Ion-selective field effect transistors (ISFET) are the low cost devices that can be used for miniaturization of potentiometric biosensors. A good example is an ISFET biosensor used to monitor intra-myocardial pH during open-heart surgery.
Conduct Metric Biosensors:
There are several reactions in the biological systems that bring about changes in the ionic species. These ionic species alter the electrical conductivity which can be measured. A good example of conduct metric biosensor is the urea biosensor utilizing immobilized urease. Urease catalyses the following reaction.
The above reaction is associated with drastic alteration in ionic concentration which can be used for monitoring urea concentration. In fact, urea biosensors are very successfully used during dialysis and renal surgery.
Several biological reactions are associated with the production of heat and this forms the basis of thermometric biosensors. They are more commonly referred to as thermal biosensors or calorimetric biosensors. A diagrammatic representation of a thermal biosensor is depicted in Fig. 21.16. It consists of a heat insulated box fitted with heat exchanger (aluminium cylinder).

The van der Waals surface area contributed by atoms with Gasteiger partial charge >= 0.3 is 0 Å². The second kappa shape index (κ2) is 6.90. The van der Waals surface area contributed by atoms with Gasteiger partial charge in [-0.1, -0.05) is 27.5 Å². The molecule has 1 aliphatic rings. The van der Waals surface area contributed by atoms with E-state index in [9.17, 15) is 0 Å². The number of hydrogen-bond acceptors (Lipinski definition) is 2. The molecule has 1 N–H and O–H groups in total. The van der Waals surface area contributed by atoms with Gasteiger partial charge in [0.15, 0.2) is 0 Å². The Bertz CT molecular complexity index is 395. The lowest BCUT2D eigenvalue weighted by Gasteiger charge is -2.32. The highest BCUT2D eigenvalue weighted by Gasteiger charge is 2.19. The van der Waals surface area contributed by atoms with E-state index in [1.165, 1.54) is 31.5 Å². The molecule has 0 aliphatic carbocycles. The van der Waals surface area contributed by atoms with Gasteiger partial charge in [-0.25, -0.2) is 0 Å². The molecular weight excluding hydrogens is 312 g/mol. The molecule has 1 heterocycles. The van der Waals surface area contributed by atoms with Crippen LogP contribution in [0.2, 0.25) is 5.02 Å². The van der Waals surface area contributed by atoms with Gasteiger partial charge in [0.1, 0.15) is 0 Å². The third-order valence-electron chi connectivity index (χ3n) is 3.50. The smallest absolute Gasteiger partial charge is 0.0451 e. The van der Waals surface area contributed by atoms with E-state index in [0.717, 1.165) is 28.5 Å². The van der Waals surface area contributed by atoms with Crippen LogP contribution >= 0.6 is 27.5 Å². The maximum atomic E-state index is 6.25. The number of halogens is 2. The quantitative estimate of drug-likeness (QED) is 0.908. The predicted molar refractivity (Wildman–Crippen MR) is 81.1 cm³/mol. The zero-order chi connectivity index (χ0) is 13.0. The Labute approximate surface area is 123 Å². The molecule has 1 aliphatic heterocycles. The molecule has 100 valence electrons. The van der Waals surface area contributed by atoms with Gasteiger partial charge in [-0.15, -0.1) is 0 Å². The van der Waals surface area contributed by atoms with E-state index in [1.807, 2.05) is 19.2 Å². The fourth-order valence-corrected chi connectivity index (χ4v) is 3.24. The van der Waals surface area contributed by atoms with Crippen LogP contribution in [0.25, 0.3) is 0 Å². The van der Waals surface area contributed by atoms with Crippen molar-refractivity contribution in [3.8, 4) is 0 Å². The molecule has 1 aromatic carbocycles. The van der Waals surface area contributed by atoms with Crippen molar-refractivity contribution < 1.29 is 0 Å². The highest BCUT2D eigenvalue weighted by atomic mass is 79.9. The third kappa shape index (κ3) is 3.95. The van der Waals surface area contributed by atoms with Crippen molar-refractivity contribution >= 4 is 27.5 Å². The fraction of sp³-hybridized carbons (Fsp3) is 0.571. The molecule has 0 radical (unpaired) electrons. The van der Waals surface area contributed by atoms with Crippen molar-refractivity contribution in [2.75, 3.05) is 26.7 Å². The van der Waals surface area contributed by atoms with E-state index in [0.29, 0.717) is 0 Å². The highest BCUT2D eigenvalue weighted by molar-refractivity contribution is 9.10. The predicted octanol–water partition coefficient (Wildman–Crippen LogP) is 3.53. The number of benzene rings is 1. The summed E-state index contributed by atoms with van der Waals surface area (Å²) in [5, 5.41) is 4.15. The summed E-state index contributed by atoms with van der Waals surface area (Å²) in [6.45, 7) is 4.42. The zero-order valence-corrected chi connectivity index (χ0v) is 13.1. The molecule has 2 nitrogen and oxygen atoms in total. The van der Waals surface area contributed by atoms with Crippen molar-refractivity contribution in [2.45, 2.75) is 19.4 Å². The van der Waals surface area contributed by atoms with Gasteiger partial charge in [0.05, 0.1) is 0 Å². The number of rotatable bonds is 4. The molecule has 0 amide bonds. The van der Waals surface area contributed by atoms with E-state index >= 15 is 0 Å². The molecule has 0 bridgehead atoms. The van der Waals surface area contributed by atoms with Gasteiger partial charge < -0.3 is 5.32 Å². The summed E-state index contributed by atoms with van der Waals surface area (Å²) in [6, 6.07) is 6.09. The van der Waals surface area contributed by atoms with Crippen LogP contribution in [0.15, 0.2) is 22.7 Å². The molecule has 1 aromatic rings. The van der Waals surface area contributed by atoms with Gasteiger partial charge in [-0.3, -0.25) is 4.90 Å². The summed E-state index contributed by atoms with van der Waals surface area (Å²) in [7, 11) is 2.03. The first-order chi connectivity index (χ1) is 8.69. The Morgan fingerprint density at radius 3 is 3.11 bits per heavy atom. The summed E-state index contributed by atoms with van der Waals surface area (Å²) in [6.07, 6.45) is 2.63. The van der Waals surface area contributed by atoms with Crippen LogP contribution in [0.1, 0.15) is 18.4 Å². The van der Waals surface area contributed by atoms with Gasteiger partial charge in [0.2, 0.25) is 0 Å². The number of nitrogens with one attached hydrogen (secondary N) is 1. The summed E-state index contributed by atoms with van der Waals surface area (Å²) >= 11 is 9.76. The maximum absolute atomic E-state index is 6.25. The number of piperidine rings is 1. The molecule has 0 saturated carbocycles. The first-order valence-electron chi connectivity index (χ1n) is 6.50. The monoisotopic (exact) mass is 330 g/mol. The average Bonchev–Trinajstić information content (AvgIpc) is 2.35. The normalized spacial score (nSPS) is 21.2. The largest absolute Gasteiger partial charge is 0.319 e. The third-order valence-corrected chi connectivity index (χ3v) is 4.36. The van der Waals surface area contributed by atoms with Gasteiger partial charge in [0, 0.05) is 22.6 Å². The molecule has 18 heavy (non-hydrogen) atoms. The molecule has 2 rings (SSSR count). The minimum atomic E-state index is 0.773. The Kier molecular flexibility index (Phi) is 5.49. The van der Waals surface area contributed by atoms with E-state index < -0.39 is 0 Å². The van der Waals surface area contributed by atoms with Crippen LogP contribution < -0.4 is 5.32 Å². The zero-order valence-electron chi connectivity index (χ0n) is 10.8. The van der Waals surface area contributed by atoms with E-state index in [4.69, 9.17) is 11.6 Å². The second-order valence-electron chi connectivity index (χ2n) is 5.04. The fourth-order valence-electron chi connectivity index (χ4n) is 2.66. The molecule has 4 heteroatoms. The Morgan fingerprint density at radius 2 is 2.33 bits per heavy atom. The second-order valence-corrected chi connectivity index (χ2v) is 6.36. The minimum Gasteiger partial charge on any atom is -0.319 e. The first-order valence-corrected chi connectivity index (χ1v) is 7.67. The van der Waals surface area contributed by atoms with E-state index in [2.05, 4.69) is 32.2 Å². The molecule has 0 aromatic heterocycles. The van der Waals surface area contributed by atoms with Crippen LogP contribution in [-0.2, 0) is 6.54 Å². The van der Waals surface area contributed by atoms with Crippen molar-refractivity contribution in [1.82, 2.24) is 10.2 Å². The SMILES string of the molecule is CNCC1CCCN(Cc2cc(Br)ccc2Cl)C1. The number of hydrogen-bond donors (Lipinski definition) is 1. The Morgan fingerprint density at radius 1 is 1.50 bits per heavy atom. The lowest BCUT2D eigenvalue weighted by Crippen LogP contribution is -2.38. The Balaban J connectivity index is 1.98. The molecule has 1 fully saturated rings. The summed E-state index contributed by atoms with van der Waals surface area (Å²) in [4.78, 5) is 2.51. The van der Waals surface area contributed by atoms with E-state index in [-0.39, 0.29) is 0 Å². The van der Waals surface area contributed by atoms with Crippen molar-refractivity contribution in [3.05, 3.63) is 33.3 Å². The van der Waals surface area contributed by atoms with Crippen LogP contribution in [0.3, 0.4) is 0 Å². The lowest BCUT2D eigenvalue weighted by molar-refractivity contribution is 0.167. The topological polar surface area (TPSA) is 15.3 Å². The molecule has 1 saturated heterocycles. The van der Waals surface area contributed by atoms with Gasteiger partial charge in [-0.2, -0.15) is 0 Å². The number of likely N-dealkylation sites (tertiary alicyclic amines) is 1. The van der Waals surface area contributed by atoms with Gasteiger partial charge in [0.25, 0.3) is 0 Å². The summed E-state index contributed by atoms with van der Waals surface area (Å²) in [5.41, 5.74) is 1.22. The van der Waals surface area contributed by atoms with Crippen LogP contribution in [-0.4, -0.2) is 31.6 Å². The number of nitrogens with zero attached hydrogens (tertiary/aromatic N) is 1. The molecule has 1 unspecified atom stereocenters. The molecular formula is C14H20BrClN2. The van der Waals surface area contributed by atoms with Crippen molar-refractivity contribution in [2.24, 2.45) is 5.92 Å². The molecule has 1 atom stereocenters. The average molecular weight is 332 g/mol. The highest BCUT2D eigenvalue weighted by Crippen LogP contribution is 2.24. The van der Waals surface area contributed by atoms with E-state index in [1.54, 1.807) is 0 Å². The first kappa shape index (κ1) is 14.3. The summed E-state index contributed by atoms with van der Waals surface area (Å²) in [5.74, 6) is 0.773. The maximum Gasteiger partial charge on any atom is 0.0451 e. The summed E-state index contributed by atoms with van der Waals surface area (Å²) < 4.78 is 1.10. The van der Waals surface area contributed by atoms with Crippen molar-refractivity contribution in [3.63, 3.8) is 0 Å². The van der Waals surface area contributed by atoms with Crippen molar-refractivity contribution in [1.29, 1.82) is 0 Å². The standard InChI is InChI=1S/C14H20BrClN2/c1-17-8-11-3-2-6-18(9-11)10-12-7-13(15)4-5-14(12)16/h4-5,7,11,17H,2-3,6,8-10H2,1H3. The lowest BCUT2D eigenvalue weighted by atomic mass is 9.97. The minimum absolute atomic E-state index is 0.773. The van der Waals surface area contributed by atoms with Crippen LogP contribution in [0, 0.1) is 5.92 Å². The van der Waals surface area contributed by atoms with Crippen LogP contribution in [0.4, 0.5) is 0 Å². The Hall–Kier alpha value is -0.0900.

The reaction takes place in a small enzyme packed bed reactor. As the substrate enters the bed, it gets converted to a product and heat is generated. The difference in the temperature between the substrate and product is measured by thermistors. Even a small change in the temperature can be detected by thermal biosensors.
Thermometric biosensors are in use for the estimation of serum cholesterol. When cholesterol gets oxidized by the enzyme cholesterol oxidase, heat is generated which can be measured. Likewise, estimations of glucose (enzyme-glucose oxidase), urea (enzyme-urease), uric acid (enzyme-uricase) and penicillin G (enzyme-P lactamase) can be done by these biosensors. In general, their utility is however, limited. Thermometric biosensors can be used as a part of enzyme-linked immunoassay (ELISA) and the new technique is referred to as thermometric ELISA (TELISA).
Optical biosensors are the devices that utilize the principle of optical measurements (absorbance, fluorescence, chemiluminescence etc.). They employ the use of fibre optics and optoelectronic transducers. The word optrode, representing a condensation of the words optical and electrode is commonly used. Optical biosensors primarily involve enzymes and antibodies as the transducing elements.